Why the Foleo unfolded

Just why did Palm's Floeo die?

What Palm really should have offered was the right kind of carrying case. When Ed Colligan, the firm's CEO, announced the Foleo handheld "companion" a few months ago, he went into great detail about the product's design and software features, but he never addressed the one thing users would have to deal with right off the bat: how you would manage both devices. Talk about putting the cart before the horse. You'd think they could have partnered with Targus or something, rather than scrap the Foleo entirely.

Instead of focusing on why Palm abandoned the Foleo so close to the official launch, and where the company should go from here, I think it might make more sense to explore what the world might have looked like had it seen the light of day. Would the arrival of a notebook-like machine (that wasn't a notebook) have found its way to corporate users? Would it have been powerful enough a combination to displace the BlackBerry or the plethora of Windows Mobile 6 devices hitting the market? Would other device makers followed suit with their own variations on Palm's theme? The answer to all these is probably no, which could teach us something about how executive preferences are evolving.

Device consolidation has been an ongoing theme in the mobile computing space, one OEMs are reluctant to take on for fear of missing out on a niche market. Instead, users have slowly been forcing the issue themselves, by showing distinct patterns in terms of what hardware gets used for what purpose. Handhelds are good for checking up on e-mail, voice mail or anything that can be delivered as a concise alert. Notebooks are great for actually doing work, whether it's substantial word processing or surfing the Internet. While Palm's Foleo may have been misguided, it attempted to fill a genuine need among handheld users who sometimes wished they could do just a little bit more.

Mobility brings the promise of access and availability, but your ability to do something with that access can be limited by the devices you choose. A CFO might be able to keep up with his company's stock price on his or her handheld, but he or she is probably going to use a notebook to dive into detailed business intelligence reports. Marketing executives would no doubt love to come into a meeting, put down their cell phone and beam their PowerPoint presentation onto a boardroom wall, but instead they tend to lug around their notebook and a projector.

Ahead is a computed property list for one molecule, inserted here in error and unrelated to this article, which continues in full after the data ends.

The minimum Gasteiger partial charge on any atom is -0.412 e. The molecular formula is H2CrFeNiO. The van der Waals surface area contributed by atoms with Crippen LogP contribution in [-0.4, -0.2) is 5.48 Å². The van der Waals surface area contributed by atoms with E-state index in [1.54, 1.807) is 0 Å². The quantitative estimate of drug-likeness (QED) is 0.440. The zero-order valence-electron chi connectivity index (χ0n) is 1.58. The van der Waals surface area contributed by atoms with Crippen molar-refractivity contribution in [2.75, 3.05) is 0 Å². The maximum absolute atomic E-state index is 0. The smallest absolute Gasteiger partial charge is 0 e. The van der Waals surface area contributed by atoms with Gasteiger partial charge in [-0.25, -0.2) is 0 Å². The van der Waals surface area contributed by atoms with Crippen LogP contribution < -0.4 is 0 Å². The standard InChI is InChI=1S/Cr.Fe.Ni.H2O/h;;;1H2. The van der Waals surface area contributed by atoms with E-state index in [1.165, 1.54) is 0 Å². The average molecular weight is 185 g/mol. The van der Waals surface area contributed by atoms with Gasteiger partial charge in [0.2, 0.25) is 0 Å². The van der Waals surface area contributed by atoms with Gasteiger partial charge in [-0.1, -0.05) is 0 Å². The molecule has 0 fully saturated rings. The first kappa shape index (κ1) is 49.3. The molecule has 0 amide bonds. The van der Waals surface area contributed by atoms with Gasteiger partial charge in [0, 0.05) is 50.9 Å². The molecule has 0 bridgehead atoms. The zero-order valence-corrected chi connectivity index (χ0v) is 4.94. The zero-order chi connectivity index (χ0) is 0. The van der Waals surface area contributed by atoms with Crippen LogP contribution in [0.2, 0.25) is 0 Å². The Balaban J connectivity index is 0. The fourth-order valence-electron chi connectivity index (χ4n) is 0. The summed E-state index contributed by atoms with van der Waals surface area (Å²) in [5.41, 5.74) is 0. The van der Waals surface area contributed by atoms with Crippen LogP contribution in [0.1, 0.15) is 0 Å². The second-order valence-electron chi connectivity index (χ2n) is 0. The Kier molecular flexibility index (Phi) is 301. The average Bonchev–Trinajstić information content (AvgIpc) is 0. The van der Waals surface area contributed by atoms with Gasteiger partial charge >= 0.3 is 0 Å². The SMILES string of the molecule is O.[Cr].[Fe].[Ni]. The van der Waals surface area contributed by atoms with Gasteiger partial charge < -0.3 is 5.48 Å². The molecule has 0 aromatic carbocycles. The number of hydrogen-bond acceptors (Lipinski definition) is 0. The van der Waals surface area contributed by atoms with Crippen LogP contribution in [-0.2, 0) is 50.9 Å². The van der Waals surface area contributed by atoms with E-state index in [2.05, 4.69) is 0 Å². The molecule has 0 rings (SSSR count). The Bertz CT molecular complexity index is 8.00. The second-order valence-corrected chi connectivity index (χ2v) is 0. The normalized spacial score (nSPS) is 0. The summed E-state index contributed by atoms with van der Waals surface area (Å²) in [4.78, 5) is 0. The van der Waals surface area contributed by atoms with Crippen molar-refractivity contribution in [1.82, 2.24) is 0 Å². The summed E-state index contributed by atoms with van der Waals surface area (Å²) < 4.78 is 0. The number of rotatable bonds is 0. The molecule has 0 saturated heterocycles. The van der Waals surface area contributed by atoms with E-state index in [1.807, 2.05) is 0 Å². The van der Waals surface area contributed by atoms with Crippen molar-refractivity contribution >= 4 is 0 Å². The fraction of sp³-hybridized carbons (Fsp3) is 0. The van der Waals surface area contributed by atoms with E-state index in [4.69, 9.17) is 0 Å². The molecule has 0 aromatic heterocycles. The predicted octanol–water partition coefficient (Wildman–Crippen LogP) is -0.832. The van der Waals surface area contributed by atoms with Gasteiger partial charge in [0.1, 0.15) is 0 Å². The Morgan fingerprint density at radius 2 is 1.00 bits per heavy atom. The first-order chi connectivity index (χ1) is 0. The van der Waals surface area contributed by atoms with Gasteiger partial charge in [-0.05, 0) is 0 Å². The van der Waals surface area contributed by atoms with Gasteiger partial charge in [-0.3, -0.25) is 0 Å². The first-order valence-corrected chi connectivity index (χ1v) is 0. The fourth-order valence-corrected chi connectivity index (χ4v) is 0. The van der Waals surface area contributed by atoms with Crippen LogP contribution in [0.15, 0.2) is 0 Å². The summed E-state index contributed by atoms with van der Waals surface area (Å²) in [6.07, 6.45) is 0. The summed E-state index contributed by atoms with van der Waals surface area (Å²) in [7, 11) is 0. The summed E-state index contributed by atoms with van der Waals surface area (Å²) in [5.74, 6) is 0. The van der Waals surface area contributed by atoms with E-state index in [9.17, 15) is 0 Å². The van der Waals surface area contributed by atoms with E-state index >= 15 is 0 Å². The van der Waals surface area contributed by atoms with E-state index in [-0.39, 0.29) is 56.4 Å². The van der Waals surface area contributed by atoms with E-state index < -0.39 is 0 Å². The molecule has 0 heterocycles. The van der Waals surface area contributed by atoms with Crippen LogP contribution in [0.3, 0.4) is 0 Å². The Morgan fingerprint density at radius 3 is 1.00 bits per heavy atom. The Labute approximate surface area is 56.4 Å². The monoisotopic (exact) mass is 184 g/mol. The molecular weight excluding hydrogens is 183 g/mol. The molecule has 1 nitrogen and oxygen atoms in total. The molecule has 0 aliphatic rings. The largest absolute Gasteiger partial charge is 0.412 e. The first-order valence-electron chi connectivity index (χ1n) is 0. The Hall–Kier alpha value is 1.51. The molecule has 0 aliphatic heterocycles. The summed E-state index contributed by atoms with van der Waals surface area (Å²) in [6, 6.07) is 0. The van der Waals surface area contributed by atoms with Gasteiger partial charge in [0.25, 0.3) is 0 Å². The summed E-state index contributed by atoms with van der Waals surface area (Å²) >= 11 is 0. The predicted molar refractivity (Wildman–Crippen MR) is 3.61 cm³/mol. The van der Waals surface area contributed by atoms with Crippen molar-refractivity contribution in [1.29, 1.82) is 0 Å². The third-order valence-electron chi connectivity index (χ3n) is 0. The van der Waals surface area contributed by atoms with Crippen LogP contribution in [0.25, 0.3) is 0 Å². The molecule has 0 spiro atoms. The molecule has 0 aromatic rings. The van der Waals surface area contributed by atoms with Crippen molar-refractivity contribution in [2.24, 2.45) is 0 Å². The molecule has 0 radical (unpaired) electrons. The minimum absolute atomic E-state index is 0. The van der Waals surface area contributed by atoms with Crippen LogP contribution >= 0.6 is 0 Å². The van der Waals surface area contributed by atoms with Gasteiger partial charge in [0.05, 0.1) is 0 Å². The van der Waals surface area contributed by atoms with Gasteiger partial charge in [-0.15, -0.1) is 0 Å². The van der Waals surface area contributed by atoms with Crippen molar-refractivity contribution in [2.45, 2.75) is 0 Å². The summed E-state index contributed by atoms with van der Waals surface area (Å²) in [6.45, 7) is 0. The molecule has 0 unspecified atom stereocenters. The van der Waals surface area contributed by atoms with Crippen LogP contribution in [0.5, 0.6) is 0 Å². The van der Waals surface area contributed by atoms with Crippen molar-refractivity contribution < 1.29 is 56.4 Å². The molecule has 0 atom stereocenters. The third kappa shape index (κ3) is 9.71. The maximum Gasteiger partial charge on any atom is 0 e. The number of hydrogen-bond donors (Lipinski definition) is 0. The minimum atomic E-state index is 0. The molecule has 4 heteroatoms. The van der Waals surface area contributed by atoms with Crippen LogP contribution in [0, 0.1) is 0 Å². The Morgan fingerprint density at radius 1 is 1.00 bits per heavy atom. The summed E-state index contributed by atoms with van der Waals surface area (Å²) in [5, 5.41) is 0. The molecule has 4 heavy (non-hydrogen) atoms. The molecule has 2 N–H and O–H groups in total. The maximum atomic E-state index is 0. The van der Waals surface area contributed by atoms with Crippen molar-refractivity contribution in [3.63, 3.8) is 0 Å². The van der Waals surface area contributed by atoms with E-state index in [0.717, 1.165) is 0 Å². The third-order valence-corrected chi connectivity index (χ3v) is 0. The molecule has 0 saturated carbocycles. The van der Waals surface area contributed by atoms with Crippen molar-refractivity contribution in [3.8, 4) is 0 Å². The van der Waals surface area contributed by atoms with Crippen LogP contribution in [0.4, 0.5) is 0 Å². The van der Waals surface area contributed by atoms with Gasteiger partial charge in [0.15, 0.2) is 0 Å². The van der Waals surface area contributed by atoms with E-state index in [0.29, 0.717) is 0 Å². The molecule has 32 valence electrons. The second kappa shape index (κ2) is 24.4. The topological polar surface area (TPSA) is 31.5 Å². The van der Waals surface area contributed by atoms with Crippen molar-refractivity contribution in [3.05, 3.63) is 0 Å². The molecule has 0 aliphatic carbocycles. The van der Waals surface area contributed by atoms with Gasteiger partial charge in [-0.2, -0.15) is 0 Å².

IT departments might have been resistant to the Foleo because it would have given them yet another device to manage over corporate networks. For line of business users, it's more a question of practicality. If they used something like the Foleo, they would probably consider it as a full-fledged notebook, albeit one that synched up better with their handheld. Device consolidation may not be about winnowing things down to one choice but continuing to innovate around both. What may consolidate is the kind of activity specific knowledge workers concentrate on. If a manager is overseeing strategy and merely delegating tasks, a handheld will probably fit the bill for much of their day. If they're getting their hands dirty with tactical implementation of strategy, they'll probably be toting a notebook around for some time. The problem may not have been that the Foleo was an in-between product. It's that there are fewer and fewer in-between executives.

Join the newsletter!

Error: Please check your email address.
Rocket to Success - Your 10 Tips for Smarter ERP System Selection
Keep up with the latest tech news, reviews and previews by subscribing to the Good Gear Guide newsletter.

Shane Schick

Show Comments

Cool Tech

Breitling Superocean Heritage Chronographe 44

Learn more >

SanDisk MicroSDXC™ for Nintendo® Switch™

Learn more >

Toys for Boys

Family Friendly

Panasonic 4K UHD Blu-Ray Player and Full HD Recorder with Netflix - UBT1GL-K

Learn more >

Stocking Stuffer

Razer DeathAdder Expert Ergonomic Gaming Mouse

Learn more >

Christmas Gift Guide

Click for more ›

Most Popular Reviews

Latest Articles


PCW Evaluation Team

Edwina Hargreaves

WD My Cloud Home

I would recommend this device for families and small businesses who want one safe place to store all their important digital content and a way to easily share it with friends, family, business partners, or customers.

Walid Mikhael

Brother QL-820NWB Professional Label Printer

It’s easy to set up, it’s compact and quiet when printing and to top if off, the print quality is excellent. This is hands down the best printer I’ve used for printing labels.

Ben Ramsden

Sharp PN-40TC1 Huddle Board

Brainstorming, innovation, problem solving, and negotiation have all become much more productive and valuable if people can easily collaborate in real time with minimal friction.

Sarah Ieroianni

Brother QL-820NWB Professional Label Printer

The print quality also does not disappoint, it’s clear, bold, doesn’t smudge and the text is perfectly sized.

Ratchada Dunn

Sharp PN-40TC1 Huddle Board

The Huddle Board’s built in program; Sharp Touch Viewing software allows us to easily manipulate and edit our documents (jpegs and PDFs) all at the same time on the dashboard.

George Khoury

Sharp PN-40TC1 Huddle Board

The biggest perks for me would be that it comes with easy to use and comprehensive programs that make the collaboration process a whole lot more intuitive and organic

Featured Content

Product Launch Showcase

Latest Jobs

Don’t have an account? Sign up here

Don't have an account? Sign up now

Forgot password?